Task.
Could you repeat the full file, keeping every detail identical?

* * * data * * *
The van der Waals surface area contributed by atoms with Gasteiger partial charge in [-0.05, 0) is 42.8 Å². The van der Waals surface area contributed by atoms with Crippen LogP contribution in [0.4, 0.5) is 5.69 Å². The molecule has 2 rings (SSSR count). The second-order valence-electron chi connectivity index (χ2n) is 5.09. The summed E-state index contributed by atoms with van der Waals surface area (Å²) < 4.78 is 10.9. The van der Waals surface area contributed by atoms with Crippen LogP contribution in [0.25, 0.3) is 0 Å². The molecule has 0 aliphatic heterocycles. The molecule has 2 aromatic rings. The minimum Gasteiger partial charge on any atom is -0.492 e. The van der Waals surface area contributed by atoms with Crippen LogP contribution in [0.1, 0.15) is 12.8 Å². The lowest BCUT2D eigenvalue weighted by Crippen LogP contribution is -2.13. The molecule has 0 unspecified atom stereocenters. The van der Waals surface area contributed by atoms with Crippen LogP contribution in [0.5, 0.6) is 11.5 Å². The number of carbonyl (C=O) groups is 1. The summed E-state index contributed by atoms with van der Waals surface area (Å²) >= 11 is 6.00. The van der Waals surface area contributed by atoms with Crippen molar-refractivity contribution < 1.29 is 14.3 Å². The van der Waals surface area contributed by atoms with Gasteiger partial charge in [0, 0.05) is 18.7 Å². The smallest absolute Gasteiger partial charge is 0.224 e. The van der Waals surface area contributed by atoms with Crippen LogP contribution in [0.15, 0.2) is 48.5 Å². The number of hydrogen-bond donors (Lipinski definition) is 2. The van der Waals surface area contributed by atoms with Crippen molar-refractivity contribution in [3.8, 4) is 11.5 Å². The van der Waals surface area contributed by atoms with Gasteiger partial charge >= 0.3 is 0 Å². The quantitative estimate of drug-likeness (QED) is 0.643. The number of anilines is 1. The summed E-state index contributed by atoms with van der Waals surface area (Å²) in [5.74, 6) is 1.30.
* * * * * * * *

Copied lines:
The van der Waals surface area contributed by atoms with Gasteiger partial charge in [-0.05, 0) is 42.8 Å². The van der Waals surface area contributed by atoms with Crippen LogP contribution in [0.4, 0.5) is 5.69 Å². The molecule has 2 rings (SSSR count). The second-order valence-electron chi connectivity index (χ2n) is 5.09. The summed E-state index contributed by atoms with van der Waals surface area (Å²) < 4.78 is 10.9. The van der Waals surface area contributed by atoms with Crippen LogP contribution in [0.25, 0.3) is 0 Å². The molecule has 0 aliphatic heterocycles. The molecule has 2 aromatic rings. The minimum Gasteiger partial charge on any atom is -0.492 e. The van der Waals surface area contributed by atoms with Crippen LogP contribution in [0.1, 0.15) is 12.8 Å². The lowest BCUT2D eigenvalue weighted by Crippen LogP contribution is -2.13. The molecule has 0 unspecified atom stereocenters. The van der Waals surface area contributed by atoms with Crippen LogP contribution in [0.5, 0.6) is 11.5 Å². The number of carbonyl (C=O) groups is 1. The summed E-state index contributed by atoms with van der Waals surface area (Å²) >= 11 is 6.00. The van der Waals surface area contributed by atoms with Crippen molar-refractivity contribution < 1.29 is 14.3 Å². The van der Waals surface area contributed by atoms with Gasteiger partial charge in [0, 0.05) is 18.7 Å². The smallest absolute Gasteiger partial charge is 0.224 e. The van der Waals surface area contributed by atoms with Crippen LogP contribution in [0.15, 0.2) is 48.5 Å². The number of hydrogen-bond donors (Lipinski definition) is 2. The van der Waals surface area contributed by atoms with Crippen molar-refractivity contribution in [3.8, 4) is 11.5 Å². The van der Waals surface area contributed by atoms with Gasteiger partial charge >= 0.3 is 0 Å². The quantitative estimate of drug-likeness (QED) is 0.643. The number of anilines is 1. The summed E-state index contributed by atoms with van der Waals surface area (Å²) in [5.74, 6) is 1.30.